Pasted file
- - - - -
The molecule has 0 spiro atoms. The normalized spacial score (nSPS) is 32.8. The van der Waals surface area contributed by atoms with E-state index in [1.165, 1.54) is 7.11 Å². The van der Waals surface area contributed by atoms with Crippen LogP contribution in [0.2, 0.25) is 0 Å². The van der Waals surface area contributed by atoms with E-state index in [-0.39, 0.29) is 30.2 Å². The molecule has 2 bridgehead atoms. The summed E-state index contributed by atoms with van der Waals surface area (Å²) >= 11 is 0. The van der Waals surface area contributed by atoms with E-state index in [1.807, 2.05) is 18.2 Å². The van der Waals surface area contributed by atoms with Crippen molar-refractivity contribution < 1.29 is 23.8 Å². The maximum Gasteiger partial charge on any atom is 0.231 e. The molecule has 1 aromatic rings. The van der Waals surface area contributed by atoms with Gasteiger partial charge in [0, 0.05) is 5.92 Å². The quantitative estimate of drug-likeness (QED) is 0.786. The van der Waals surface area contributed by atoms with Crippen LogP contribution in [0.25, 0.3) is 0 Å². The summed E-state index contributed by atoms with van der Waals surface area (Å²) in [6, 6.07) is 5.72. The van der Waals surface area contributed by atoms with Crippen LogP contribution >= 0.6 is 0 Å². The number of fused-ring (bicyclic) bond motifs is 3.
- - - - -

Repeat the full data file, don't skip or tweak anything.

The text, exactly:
The molecule has 0 spiro atoms. The normalized spacial score (nSPS) is 32.8. The van der Waals surface area contributed by atoms with E-state index in [1.165, 1.54) is 7.11 Å². The van der Waals surface area contributed by atoms with Crippen LogP contribution in [0.2, 0.25) is 0 Å². The van der Waals surface area contributed by atoms with E-state index in [-0.39, 0.29) is 30.2 Å². The molecule has 2 bridgehead atoms. The summed E-state index contributed by atoms with van der Waals surface area (Å²) >= 11 is 0. The van der Waals surface area contributed by atoms with E-state index in [1.807, 2.05) is 18.2 Å². The van der Waals surface area contributed by atoms with Crippen molar-refractivity contribution < 1.29 is 23.8 Å². The maximum Gasteiger partial charge on any atom is 0.231 e. The molecule has 1 aromatic rings. The van der Waals surface area contributed by atoms with Gasteiger partial charge in [0, 0.05) is 5.92 Å². The quantitative estimate of drug-likeness (QED) is 0.786. The van der Waals surface area contributed by atoms with Crippen LogP contribution in [0.25, 0.3) is 0 Å². The summed E-state index contributed by atoms with van der Waals surface area (Å²) in [6, 6.07) is 5.72. The van der Waals surface area contributed by atoms with Crippen LogP contribution >= 0.6 is 0 Å². The number of fused-ring (bicyclic) bond motifs is 3.